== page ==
On behalf of Wolf Popper LLP
In securities trading, there is a lot of opportunity for deception and misleading consumers. Driven by the hope of getting a good deal and profiting on investments, investors can easily be lead astray by unethical traders.
This is highlighted in recent cases involving securities fraud charges against traders working at Nomura Securities International. Two of the firm's former senior traders, according to the Securities and Exchange Commission, generated hundreds of thousands of dollars in profits from trading commercial mortgage-backed securities by lying to customers about several aspects of bonds trading.
Specifically, the SEC accused the traders of lying about the prices the firm paid or received in the purchase and sale of bonds, bids and offers made or received for bonds, and the difference between bond bids and ask prices. The result, according to the SEC, was that customers were deceived about how much the firm was earning in the sale of bonds. Together, the traders earned Nomura over $750,000 in illegal profits. As of earlier this week, one of the traders had settled the charges with the SEC, agreeing to pay a $150,000 penalty, $51,965 in disgorgement, an equitable remedy under the Securities and Exchange Act, and $11,758 in interest. The case against the other trader is still pending.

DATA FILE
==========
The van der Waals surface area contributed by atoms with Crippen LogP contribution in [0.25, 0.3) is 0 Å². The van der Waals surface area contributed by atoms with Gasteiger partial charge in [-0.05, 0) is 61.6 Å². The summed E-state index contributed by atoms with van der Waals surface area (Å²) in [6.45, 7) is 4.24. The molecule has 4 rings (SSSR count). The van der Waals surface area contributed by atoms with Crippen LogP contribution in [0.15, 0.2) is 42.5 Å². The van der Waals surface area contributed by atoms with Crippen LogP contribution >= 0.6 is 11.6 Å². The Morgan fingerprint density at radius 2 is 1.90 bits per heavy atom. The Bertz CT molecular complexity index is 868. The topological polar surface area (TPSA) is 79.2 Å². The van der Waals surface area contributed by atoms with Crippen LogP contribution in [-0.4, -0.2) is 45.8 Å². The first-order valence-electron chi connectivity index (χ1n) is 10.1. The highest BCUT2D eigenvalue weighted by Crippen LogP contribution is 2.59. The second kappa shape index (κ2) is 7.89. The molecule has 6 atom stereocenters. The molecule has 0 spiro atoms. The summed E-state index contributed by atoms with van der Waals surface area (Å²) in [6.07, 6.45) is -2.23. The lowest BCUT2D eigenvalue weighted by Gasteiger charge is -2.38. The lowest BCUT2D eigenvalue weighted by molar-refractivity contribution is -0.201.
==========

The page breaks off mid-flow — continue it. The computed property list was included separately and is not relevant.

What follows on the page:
Another set of securities fraud cases, also involved three former Nomura traders who supervised the firm's residential mortgage-backed securities desk. They are on trial for lying to customers about securities prices in order to increase their profits. One particularly interesting aspect of these cases is that the legal defense the traders are trying to make is not that they didn't lie to customers, but that their lies did not constitute fraud.
In our next post, we'll look further at this case, and why it is so important to work with an experienced attorney when pursuing compensation for securities fraud.
Hartford Courant, "Bond Traders Fight Fraud Charges With Novel Defense," Edmund H. Mahony, May 8, 2017.
CFO.com, "Ex-Nomura Traders Accused of Commercial Mortgage Backed Securities Fraud," Matthew Heller, May 16, 2017.